The open field (OF) is thought to induce anxiety in rodents. It also allows an opportunity for exploration in a novel environment. Less activity in the OF is thought to indicate greater anxiety whereas more activity may reflect greater exploration, and possibly greater exploratory learning. Anxiety and learning have poorly understood relationships to sleep. In order to determine how anxiety and exploration in the OF could influence sleep, we recorded sleep in mouse strains (C57BL/6J (B6), BALB/cJ (C), DBA/2J (D2), and CB6F1/J (CB6)) with different levels of anxiety and exploration after 30 min in an OF. In all strains, OF exposure induced immediate decreases in rapid eye movement sleep (REM) followed by longer latency increases in REM. The time course and amount of REM decreases and increases varied among strains. Compared to less anxious B6, D2 and CB6 mice, C mice had greater and longer lasting immediate decreases in REM. C mice also displayed longer periods of decreases REM and a smaller, longer latency increase in REM. OF exploratory activity was positively correlated to percentage of REM increases from 6 to 10h after OF exposure. The results suggest that the anxiogenic component of the OF produced an immediate decrease in REM that was greater in more "anxious" mice. In contrast, exploration in the OF was associated with increased REM, with the increase greater in less anxious mice. The results are discussed with respect to the potential influences of anxiety and learning on sleep.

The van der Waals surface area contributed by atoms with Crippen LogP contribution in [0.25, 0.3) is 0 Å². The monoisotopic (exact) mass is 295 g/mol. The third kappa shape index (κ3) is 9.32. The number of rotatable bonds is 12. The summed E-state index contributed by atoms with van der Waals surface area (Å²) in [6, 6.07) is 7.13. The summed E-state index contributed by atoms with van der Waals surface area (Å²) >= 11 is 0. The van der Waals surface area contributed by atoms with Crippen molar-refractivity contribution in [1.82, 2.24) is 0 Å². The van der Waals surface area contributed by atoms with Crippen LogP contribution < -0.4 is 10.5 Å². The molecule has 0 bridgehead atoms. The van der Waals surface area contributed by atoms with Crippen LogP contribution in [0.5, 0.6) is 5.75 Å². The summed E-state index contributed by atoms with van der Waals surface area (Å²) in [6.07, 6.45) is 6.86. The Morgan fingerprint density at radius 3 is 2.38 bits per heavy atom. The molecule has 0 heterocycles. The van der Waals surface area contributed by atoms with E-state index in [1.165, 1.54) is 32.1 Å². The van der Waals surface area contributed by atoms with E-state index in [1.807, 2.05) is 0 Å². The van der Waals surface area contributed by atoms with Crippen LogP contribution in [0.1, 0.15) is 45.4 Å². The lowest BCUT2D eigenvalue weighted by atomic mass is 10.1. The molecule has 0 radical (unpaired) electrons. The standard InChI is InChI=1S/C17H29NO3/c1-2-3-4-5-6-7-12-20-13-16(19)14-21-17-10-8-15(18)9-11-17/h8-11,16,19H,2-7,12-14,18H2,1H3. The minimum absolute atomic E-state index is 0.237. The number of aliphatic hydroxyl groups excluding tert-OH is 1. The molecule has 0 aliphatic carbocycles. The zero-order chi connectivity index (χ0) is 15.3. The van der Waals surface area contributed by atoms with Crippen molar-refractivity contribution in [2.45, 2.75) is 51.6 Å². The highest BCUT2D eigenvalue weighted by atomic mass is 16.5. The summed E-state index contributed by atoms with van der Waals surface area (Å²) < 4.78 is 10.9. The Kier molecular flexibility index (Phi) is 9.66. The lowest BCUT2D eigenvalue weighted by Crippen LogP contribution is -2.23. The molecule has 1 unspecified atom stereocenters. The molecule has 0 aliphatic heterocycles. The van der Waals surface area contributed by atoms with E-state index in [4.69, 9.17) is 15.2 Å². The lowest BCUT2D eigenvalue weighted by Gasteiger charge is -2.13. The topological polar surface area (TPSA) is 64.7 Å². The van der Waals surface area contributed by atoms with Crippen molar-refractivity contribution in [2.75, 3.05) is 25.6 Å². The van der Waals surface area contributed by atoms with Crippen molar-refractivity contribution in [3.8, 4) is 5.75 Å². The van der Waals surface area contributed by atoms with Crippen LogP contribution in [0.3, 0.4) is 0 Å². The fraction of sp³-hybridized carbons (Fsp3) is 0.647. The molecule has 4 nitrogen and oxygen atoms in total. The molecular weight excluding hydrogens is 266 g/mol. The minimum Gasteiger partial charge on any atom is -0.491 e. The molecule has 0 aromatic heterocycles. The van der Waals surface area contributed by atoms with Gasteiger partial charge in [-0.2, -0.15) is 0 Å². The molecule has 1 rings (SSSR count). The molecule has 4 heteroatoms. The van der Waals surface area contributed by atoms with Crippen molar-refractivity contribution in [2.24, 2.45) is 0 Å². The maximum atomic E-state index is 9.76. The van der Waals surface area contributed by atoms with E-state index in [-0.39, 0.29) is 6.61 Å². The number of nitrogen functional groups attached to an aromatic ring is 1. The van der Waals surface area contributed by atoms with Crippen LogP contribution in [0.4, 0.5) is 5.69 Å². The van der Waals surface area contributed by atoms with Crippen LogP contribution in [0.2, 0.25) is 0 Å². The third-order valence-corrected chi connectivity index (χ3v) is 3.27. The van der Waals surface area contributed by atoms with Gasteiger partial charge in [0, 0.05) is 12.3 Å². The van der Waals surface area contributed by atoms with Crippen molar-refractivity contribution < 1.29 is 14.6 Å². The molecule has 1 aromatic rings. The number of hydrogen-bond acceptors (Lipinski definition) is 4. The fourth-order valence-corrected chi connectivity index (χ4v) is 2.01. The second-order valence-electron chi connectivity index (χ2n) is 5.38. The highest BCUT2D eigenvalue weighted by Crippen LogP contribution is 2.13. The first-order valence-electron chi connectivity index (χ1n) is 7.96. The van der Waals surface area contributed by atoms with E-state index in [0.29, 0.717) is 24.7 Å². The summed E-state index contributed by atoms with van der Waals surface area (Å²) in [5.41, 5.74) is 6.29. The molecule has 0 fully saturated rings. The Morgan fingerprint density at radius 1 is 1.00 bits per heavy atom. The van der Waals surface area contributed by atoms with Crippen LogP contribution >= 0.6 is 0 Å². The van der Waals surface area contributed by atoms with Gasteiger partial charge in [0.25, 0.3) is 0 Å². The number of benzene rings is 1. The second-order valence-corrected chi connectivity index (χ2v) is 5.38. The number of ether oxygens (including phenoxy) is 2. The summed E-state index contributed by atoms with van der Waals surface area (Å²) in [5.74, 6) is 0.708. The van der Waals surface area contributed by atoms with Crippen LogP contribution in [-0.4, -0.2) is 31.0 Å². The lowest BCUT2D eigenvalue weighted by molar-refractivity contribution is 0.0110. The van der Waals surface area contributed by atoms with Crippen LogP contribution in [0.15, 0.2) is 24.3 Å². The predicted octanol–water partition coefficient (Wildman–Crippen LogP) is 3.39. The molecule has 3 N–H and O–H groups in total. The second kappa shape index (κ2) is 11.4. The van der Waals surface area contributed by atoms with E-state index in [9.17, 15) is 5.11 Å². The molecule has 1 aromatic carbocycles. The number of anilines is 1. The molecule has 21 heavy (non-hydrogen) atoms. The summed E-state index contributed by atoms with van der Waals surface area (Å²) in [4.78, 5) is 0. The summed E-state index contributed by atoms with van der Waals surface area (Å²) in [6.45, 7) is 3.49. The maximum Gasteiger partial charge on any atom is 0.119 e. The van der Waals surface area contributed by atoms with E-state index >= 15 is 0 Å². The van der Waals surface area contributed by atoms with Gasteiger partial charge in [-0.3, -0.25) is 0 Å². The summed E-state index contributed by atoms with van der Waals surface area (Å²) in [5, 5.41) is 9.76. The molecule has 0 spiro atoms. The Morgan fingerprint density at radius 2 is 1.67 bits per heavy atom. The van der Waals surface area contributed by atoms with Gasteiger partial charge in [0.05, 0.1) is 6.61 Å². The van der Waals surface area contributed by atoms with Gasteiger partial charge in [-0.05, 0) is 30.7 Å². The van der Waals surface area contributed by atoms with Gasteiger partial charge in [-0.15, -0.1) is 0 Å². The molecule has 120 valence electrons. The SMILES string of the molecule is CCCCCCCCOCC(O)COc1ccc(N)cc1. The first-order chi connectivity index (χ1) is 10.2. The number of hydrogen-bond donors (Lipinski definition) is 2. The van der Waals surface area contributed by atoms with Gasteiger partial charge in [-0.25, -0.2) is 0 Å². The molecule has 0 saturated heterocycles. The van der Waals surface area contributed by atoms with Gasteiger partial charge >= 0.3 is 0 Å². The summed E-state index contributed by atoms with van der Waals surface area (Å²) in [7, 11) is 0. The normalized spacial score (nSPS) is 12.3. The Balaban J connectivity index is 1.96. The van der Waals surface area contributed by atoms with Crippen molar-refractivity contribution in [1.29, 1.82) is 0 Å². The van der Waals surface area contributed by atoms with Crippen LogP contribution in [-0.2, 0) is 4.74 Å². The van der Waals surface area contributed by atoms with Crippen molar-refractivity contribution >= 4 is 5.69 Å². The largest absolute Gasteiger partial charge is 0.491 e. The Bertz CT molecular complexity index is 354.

14. Sex differences in the circadian regulation of sleep and waking cognition in humans.

    Science.gov (United States)

    Santhi, Nayantara; Lazar, Alpar S; McCabe, Patrick J; Lo, June C; Groeger, John A; Dijk, Derk-Jan

    2016-05-10